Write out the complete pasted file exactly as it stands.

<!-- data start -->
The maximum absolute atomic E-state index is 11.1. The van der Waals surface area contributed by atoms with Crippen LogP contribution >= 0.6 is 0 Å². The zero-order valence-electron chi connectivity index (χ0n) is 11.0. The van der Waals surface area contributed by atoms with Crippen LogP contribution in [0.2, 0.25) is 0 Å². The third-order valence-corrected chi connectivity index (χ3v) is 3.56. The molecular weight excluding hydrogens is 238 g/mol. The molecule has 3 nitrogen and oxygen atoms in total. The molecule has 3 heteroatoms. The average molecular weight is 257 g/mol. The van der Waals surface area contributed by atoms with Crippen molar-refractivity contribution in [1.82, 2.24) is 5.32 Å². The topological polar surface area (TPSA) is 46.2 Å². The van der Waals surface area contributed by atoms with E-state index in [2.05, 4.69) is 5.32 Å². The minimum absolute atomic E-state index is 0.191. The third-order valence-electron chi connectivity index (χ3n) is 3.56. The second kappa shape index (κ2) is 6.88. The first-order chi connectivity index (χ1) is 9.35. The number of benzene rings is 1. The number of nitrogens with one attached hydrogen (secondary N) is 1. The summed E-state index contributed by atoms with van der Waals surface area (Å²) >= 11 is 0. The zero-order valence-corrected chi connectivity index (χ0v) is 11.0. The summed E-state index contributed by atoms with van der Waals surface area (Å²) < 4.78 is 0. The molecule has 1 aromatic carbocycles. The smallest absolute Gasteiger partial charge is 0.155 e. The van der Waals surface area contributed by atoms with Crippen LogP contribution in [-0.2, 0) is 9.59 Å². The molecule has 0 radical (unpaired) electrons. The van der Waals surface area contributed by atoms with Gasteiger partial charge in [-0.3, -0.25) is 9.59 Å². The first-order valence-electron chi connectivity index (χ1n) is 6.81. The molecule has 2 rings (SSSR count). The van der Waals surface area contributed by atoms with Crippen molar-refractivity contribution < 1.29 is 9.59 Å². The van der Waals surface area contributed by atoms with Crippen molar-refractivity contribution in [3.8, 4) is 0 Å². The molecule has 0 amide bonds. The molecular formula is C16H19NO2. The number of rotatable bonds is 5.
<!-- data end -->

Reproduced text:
The maximum absolute atomic E-state index is 11.1. The van der Waals surface area contributed by atoms with Crippen LogP contribution >= 0.6 is 0 Å². The zero-order valence-electron chi connectivity index (χ0n) is 11.0. The van der Waals surface area contributed by atoms with Crippen LogP contribution in [0.2, 0.25) is 0 Å². The third-order valence-corrected chi connectivity index (χ3v) is 3.56. The molecular weight excluding hydrogens is 238 g/mol. The molecule has 3 nitrogen and oxygen atoms in total. The molecule has 3 heteroatoms. The average molecular weight is 257 g/mol. The van der Waals surface area contributed by atoms with Crippen molar-refractivity contribution in [1.82, 2.24) is 5.32 Å². The topological polar surface area (TPSA) is 46.2 Å². The van der Waals surface area contributed by atoms with E-state index in [2.05, 4.69) is 5.32 Å². The minimum absolute atomic E-state index is 0.191. The third-order valence-electron chi connectivity index (χ3n) is 3.56. The second kappa shape index (κ2) is 6.88. The first-order chi connectivity index (χ1) is 9.35. The number of benzene rings is 1. The number of nitrogens with one attached hydrogen (secondary N) is 1. The summed E-state index contributed by atoms with van der Waals surface area (Å²) >= 11 is 0. The zero-order valence-corrected chi connectivity index (χ0v) is 11.0. The summed E-state index contributed by atoms with van der Waals surface area (Å²) < 4.78 is 0. The molecule has 1 aromatic carbocycles. The smallest absolute Gasteiger partial charge is 0.155 e. The van der Waals surface area contributed by atoms with Crippen LogP contribution in [-0.2, 0) is 9.59 Å². The molecule has 0 radical (unpaired) electrons. The van der Waals surface area contributed by atoms with Gasteiger partial charge in [-0.3, -0.25) is 9.59 Å². The first-order valence-electron chi connectivity index (χ1n) is 6.81. The molecule has 2 rings (SSSR count). The van der Waals surface area contributed by atoms with Crippen molar-refractivity contribution < 1.29 is 9.59 Å². The van der Waals surface area contributed by atoms with Crippen molar-refractivity contribution in [3.8, 4) is 0 Å². The molecule has 0 amide bonds. The molecular formula is C16H19NO2. The number of rotatable bonds is 5.